Dawn mission’s second extended phase provided high resolution observations of Occator crater of the dwarf planet Ceres. Here, the authors show stereo imaging and topographic maps of this crater revealing the influence of crustal composition on impact related melt and hydrothermal processes, and compare features to those on Mars, Earth and the Moon.

    • P. Schenk
    • , J. Scully
    •  & C. Raymond
  • Article
    | Open Access

    Glaciers in the European Alps are strongly affected by global warming, yet there is no methodologically consistent alpine-wide analysis on glacier changes. Here the authors show significant glacier retreat and an ice mass loss of 1.3 ± 0.2 Gt a−1, derived from contemporaneous measurements of glacier areas and elevations.

    • Christian Sommer
    • , Philipp Malz
    •  & Matthias H. Braun
  • Article
    | Open Access

    Snow algae bloom along the coast of Antarctica and are likely to be biogeochemically important. Here, the authors produced the first map of such blooms, show that they are driven by warmer temperatures and proximity to birds and mammals, and are likely to increase given projected climate changes.

    • Andrew Gray
    • , Monika Krolikowski
    •  & Matthew P. Davey
  • Article
    | Open Access

    Rising temperatures in the Arctic can lead to the release of vast amounts of carbon stored in permafrost soils. Here the authors show that stratospheric sulfate aerosol injection geoengineering can help to avoid about 14 gigatons of carbon release and US$8.4 trillion in economic losses by 2070 compared to RCP4.5 emissions.

    • Yating Chen
    • , Aobo Liu
    •  & John C. Moore
  • Article
    | Open Access

    Siberian Arctic permafrost contains vast stores of carbon, the fate of which is dependent on the climate. Here the authors use models of future scenarios to show that under the direst climate changes up to 2/3 of the stored organic carbon could thaw.

    • Jan Nitzbon
    • , Sebastian Westermann
    •  & Julia Boike
  • Article
    | Open Access

    Tidewater glaciers in fjords can advance/retreat independent of climate due to stabilization by sediments at their termini. We show that an Alaskan paleo-ice stream behaved similarly on an open shelf, suggesting that increased sediment flux may delay catastrophic retreat of outlet glaciers in a warming world.

    • Ellen A. Cowan
    • , Sarah D. Zellers
    •  & Stewart J. Fallon
  • Article
    | Open Access

    The release of ancient carbon from thawing permafrost is thought to have an important impact on global biogeochemistry through positive feedbacks. Here Dean and colleagues show that in Siberian permafrost, warming could liberate more contemporary carbon relative to aged counterparts.

    • Joshua F. Dean
    • , Ove H. Meisel
    •  & A. Johannes Dolman
  • Article
    | Open Access

    Glaciers have profoundly shaped Earth’s surface, but glacial erosion models lack a strong empirical basis. Cook et al. have compiled a dataset that illustrates how the speed at which glaciers move controls the rate at which they erode, and that climate is crucial in modulating glacier sliding speed and erosion rates.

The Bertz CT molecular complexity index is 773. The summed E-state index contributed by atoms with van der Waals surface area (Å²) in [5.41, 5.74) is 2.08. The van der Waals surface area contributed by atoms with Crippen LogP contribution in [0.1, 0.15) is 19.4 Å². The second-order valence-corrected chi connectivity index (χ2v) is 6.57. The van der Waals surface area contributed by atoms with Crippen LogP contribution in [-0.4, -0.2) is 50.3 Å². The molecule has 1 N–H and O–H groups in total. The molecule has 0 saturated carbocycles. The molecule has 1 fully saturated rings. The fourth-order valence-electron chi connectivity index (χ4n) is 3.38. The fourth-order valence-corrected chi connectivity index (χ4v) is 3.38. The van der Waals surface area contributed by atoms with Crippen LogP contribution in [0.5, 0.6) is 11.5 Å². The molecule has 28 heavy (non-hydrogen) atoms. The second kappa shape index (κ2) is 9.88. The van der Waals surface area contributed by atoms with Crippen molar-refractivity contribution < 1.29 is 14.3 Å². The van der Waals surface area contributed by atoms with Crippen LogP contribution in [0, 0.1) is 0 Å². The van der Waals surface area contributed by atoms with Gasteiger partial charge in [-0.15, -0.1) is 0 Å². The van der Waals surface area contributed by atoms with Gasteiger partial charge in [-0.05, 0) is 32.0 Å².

• Simon J. Cook
    • , Darrel A. Swift
    •  & Richard I. Waller
  • Article
    | Open Access

    The freshwater content of the Beaufort Gyre in the Western Arctic Ocean has increased in response to almost two decades of persistent anti-cyclonic winds. Here, the authors found that dramatic loss of sea ice and acceleration of surface currents after 2007 led to a net annual wind energy input to the Beaufort Gyre, and anticipate that continued sea ice decline will lead to an increasingly energetic Beaufort Gyre.

    • Thomas W. K. Armitage
    • , Georgy E. Manucharyan
    •  & Andrew F. Thompson
  • Article
    | Open Access

    Cracks in Arctic sea ice (leads) are becoming more prevalent and widespread, yet studies regarding their impacts on clouds are limited. Here, contrary to the present understanding, diverse observations and modelling simulations show that higher leads concentrations do not necessarily result in more low clouds.

    • Xia Li
    • , Steven K. Krueger
    •  & Sally Benson
  • Article
    | Open Access

    Suture zones are abundant on Antarctic ice shelves and widely observed to impede fracture propagation. Here we show that fracture detainment is principally controlled by the zones’ enhanced seawater contents, reducing fracture-driving stresses by orders of magnitude and therefore greatly enhancing stability.

    • Bernd Kulessa
    • , Adam D. Booth
    •  & Bryn Hubbard
  • Article
    | Open Access

    Snow cover can affect the Arctic sea-ice system in different ways. Here authors study the relationship between cyclone activity and the seasonal build-up of snow on Arctic sea ice at a multi-decadal and basin-wide scale and find that 44% of the variability in monthly snow accumulation was controlled by cyclone snowfall and 29% by sea-ice freeze-up with strong spatio-temporal differences.

    • M. A. Webster
    • , C. Parker
    •  & R. Kwok